1. The name and adress of the applicant
  2. The date of the objection
  3. A clear description of the decision to which the objection is aimed (pay attention that you display the right reference number and the content of the decision in a clear way). Even better is to add a copy of the decision as an attachment.
  4. The grounds of the objection

 

Support grounds

Firstly, it is of importance that you write in a clear and professional way. Be to the point and clearly describe what you desire. This means that simply taking position is not sufficient, you need to support this position by strong arguments. These arguments may vary, but generally, keep it short and powerful. Pay attention that if you support your arguments at the end of the procedure, these will not be taken into account in the reassessment of the decision.

 

Costs reimbursement and postponement of payment at objection

At the end of your objection, always ask for reimbursement of the costs you made in the process. Eventually ask for a postponement of payment. If you file an objection, it does not automatically mean your payment will be postponed.

In the case you find it difficult to set up an objection, you can always hire professional help. Often we see that people or companies start an objection procedure themselves and later on seek for legal support. In these cases, it often occurs that people have taken positions in early stages, which did not turn out to be wise in a later stage. It works the other way around to, important issues may be forgotten about. Do you want us to start an objection procedure for u? Contact us, we are at your service!

 

Dutch tax rate proposals for 2017

Dutch tax rate proposals for 2017

On 20 September, the annual Little’s Princes’s Day -traditionally known as the ‘tax rate proposal day’- took plage in The Hague. King Willem-Alexander from the Netherlands presented the Dutch proposals for law and tax regulations in 2017. The government strongly confirms its continued commitment to maintain the attractive features of the Dutch investment climate, for instance by reducing the corporate tax rate to a competitive level in the future, while proactively addressing tax avoidance. The Netherlands maintains innovation box while tightening specific interest deduction limitations and reconsidering dividend tax treatment of cooperatives.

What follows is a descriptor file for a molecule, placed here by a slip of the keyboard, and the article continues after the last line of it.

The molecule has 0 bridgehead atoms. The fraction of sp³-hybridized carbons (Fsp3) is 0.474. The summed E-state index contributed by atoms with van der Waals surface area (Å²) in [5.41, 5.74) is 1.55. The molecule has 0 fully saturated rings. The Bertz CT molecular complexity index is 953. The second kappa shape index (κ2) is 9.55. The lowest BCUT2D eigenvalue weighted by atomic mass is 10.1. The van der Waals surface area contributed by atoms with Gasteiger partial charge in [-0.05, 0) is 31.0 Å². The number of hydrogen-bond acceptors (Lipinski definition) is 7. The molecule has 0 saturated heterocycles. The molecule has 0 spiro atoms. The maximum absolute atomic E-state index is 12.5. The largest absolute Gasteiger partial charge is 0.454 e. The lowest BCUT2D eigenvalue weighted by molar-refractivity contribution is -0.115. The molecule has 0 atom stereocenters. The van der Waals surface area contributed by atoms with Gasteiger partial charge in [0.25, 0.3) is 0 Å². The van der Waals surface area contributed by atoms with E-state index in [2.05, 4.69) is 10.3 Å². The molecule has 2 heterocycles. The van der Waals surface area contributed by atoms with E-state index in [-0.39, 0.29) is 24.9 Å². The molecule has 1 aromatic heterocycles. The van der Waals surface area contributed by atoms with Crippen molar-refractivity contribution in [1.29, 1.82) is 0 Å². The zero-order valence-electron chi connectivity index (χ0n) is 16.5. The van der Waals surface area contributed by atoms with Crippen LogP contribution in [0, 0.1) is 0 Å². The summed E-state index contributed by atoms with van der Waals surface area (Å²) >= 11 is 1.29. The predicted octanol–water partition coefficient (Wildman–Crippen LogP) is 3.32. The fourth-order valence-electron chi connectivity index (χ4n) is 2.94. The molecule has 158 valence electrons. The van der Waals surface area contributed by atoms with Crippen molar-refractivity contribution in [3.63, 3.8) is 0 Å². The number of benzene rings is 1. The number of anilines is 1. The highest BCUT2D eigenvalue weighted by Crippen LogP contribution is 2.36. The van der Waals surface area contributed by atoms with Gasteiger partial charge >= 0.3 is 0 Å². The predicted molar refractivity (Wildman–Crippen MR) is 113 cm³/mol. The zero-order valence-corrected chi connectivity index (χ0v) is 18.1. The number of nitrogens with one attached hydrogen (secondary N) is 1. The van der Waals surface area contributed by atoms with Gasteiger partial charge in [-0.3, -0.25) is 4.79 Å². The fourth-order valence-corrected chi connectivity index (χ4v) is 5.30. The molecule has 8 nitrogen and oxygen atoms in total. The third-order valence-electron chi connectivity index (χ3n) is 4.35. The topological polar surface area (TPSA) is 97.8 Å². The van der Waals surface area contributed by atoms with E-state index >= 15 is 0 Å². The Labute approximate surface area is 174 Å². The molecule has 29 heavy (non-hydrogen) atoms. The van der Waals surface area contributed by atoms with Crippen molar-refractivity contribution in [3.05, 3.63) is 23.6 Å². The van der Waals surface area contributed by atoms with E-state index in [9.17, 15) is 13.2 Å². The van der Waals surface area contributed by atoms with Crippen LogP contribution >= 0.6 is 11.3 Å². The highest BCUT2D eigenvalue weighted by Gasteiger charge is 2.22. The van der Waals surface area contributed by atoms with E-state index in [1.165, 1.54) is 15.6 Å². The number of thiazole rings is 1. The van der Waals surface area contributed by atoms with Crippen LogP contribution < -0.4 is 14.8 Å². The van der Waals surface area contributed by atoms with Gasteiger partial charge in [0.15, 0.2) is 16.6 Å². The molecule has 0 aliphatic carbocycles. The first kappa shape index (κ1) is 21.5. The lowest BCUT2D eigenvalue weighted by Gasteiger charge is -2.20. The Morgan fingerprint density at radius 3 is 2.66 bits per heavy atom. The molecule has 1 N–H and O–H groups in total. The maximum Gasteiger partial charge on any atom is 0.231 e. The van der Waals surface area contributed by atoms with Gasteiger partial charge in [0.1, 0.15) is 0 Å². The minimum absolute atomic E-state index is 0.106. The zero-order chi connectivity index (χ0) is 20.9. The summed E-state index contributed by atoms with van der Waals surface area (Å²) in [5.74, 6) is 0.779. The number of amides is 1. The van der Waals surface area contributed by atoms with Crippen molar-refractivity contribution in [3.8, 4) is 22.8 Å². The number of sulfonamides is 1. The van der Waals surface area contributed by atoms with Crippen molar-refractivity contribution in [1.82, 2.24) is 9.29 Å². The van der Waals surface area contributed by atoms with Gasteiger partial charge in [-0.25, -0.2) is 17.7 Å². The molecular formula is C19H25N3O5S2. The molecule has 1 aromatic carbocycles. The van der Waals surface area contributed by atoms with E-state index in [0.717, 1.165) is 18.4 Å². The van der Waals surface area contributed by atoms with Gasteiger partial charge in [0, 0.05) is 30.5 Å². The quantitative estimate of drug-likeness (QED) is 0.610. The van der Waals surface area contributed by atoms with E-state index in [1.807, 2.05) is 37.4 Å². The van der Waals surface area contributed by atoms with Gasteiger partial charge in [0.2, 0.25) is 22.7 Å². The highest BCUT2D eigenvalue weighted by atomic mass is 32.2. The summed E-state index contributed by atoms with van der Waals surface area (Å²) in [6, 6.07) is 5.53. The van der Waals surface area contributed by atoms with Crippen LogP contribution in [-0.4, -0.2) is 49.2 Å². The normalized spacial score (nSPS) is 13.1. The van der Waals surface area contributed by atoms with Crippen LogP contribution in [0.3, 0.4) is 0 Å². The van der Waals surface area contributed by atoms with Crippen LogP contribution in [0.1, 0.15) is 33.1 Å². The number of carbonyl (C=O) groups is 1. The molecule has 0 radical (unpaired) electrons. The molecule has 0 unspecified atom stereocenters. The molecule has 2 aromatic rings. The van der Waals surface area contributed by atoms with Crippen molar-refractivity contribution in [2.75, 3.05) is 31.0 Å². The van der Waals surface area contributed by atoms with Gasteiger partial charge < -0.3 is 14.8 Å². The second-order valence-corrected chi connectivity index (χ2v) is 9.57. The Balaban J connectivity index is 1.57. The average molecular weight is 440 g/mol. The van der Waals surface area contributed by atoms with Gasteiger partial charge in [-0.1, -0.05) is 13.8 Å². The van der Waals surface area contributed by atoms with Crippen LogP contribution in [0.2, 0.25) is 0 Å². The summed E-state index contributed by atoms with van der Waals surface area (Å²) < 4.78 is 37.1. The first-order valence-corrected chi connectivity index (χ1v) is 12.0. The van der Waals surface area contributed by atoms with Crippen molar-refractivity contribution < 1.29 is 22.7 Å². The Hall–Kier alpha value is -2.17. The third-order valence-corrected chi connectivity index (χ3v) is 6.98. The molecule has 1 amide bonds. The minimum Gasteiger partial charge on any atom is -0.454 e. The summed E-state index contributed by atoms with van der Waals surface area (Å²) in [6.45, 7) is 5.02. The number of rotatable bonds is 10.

dutch-tax-rate-2017

We want to keep our clients and partners updated by presenting you a summary of the most important proposals. Although not all of the proposals will make it into official laws and regulations, we believe this could be very useful information for investors and entrepreneurs.

Income tax rate 2017
Taxed income over (€) but no more than (€) Rate 2017 (%)
1st bracket 19.982   8,90
2nd bracket 19.982 33.791 13,15
3rd bracket 33.791 67.072 40,80
4th bracket 67.072 52,00
The proposals include the following key changes:

  • the Dutch ‘innovation box’ regime will be aligned, which grants a 5% effective corporate tax rate, with international standards while preserving benefits for the majority of taxpayers;
  • amending specific interest deduction limitations to address certain artificial structures;
  • suggesting broader dividend tax exemptions for all types of companies, but imposing a withholding liability on Dutch cooperatives.

Although the proposed changes concerning the innovation box and interest deduction limitations may be amended during the course of the legislative process, it is expected that they will take effect as of 1 January 2017. The dividend tax amendments have yet to be introduced and are expected to take effect as of 1 January 2018.

For more information, click:

Dutch tax rate proposals 2017